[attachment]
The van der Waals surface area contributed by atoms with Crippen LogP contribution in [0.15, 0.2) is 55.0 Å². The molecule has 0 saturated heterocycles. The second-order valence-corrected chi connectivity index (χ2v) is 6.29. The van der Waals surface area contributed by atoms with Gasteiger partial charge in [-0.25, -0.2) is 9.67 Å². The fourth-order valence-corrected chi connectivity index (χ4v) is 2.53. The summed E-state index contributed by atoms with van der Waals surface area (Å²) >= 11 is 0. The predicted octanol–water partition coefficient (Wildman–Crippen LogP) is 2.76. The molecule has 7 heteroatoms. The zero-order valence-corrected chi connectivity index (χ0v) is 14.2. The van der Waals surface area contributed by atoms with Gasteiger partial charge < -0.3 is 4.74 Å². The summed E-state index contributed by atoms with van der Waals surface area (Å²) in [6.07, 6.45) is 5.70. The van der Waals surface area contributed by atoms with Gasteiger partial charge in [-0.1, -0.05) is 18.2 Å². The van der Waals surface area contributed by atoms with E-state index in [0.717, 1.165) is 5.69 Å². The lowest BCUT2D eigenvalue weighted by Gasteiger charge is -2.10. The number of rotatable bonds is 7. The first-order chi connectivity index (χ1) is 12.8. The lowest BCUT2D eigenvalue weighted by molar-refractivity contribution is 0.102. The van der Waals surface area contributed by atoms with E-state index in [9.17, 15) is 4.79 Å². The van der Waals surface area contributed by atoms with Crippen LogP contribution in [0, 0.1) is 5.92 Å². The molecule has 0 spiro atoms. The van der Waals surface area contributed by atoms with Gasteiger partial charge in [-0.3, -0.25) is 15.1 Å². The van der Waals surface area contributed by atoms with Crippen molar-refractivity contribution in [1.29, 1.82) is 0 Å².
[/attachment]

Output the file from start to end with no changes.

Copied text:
The van der Waals surface area contributed by atoms with Crippen LogP contribution in [0.15, 0.2) is 55.0 Å². The molecule has 0 saturated heterocycles. The second-order valence-corrected chi connectivity index (χ2v) is 6.29. The van der Waals surface area contributed by atoms with Gasteiger partial charge in [-0.25, -0.2) is 9.67 Å². The fourth-order valence-corrected chi connectivity index (χ4v) is 2.53. The summed E-state index contributed by atoms with van der Waals surface area (Å²) >= 11 is 0. The predicted octanol–water partition coefficient (Wildman–Crippen LogP) is 2.76. The molecule has 7 heteroatoms. The zero-order valence-corrected chi connectivity index (χ0v) is 14.2. The van der Waals surface area contributed by atoms with Gasteiger partial charge < -0.3 is 4.74 Å². The summed E-state index contributed by atoms with van der Waals surface area (Å²) in [6.07, 6.45) is 5.70. The van der Waals surface area contributed by atoms with Gasteiger partial charge in [-0.1, -0.05) is 18.2 Å². The van der Waals surface area contributed by atoms with E-state index in [0.717, 1.165) is 5.69 Å². The lowest BCUT2D eigenvalue weighted by Gasteiger charge is -2.10. The number of rotatable bonds is 7. The first-order chi connectivity index (χ1) is 12.8. The lowest BCUT2D eigenvalue weighted by molar-refractivity contribution is 0.102. The van der Waals surface area contributed by atoms with E-state index in [9.17, 15) is 4.79 Å². The van der Waals surface area contributed by atoms with Crippen LogP contribution in [0, 0.1) is 5.92 Å². The molecule has 0 spiro atoms. The van der Waals surface area contributed by atoms with Gasteiger partial charge in [-0.3, -0.25) is 15.1 Å². The van der Waals surface area contributed by atoms with Crippen molar-refractivity contribution in [1.29, 1.82) is 0 Å².